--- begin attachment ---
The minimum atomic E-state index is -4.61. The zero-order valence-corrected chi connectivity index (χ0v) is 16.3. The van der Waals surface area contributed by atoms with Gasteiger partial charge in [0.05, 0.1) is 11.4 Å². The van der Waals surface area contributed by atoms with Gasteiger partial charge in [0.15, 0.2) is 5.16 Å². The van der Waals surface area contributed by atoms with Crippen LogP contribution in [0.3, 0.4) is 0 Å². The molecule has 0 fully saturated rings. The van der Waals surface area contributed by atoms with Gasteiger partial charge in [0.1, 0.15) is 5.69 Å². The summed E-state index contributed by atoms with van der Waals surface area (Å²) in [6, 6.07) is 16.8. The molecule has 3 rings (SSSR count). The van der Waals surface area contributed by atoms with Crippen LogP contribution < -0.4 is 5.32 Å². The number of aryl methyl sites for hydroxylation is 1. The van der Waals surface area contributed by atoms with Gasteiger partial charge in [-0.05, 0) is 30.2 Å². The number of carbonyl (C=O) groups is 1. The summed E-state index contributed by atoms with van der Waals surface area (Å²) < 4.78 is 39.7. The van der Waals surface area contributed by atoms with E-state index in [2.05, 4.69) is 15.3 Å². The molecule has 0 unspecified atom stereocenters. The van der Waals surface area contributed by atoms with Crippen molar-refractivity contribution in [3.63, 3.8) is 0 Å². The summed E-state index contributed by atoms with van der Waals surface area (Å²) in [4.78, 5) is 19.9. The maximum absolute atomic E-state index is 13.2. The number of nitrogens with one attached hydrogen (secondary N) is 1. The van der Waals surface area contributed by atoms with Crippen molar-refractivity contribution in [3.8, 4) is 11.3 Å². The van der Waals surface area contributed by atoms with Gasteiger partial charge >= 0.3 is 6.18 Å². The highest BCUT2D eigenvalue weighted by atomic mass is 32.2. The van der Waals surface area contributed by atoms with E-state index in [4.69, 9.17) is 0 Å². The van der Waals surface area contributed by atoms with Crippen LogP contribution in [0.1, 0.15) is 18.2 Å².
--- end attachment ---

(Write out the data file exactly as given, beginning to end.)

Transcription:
The minimum atomic E-state index is -4.61. The zero-order valence-corrected chi connectivity index (χ0v) is 16.3. The van der Waals surface area contributed by atoms with Gasteiger partial charge in [0.05, 0.1) is 11.4 Å². The van der Waals surface area contributed by atoms with Gasteiger partial charge in [0.15, 0.2) is 5.16 Å². The van der Waals surface area contributed by atoms with Crippen LogP contribution in [0.3, 0.4) is 0 Å². The molecule has 0 fully saturated rings. The van der Waals surface area contributed by atoms with Gasteiger partial charge in [0.1, 0.15) is 5.69 Å². The summed E-state index contributed by atoms with van der Waals surface area (Å²) in [6, 6.07) is 16.8. The molecule has 3 rings (SSSR count). The van der Waals surface area contributed by atoms with Crippen LogP contribution < -0.4 is 5.32 Å². The number of aryl methyl sites for hydroxylation is 1. The van der Waals surface area contributed by atoms with Gasteiger partial charge in [-0.05, 0) is 30.2 Å². The number of carbonyl (C=O) groups is 1. The summed E-state index contributed by atoms with van der Waals surface area (Å²) < 4.78 is 39.7. The van der Waals surface area contributed by atoms with E-state index in [2.05, 4.69) is 15.3 Å². The molecule has 0 unspecified atom stereocenters. The van der Waals surface area contributed by atoms with Crippen molar-refractivity contribution in [3.63, 3.8) is 0 Å². The summed E-state index contributed by atoms with van der Waals surface area (Å²) in [4.78, 5) is 19.9. The maximum absolute atomic E-state index is 13.2. The number of nitrogens with one attached hydrogen (secondary N) is 1. The van der Waals surface area contributed by atoms with Crippen molar-refractivity contribution in [3.8, 4) is 11.3 Å². The van der Waals surface area contributed by atoms with Gasteiger partial charge >= 0.3 is 6.18 Å². The highest BCUT2D eigenvalue weighted by atomic mass is 32.2. The van der Waals surface area contributed by atoms with E-state index in [4.69, 9.17) is 0 Å². The van der Waals surface area contributed by atoms with Crippen LogP contribution in [0.1, 0.15) is 18.2 Å².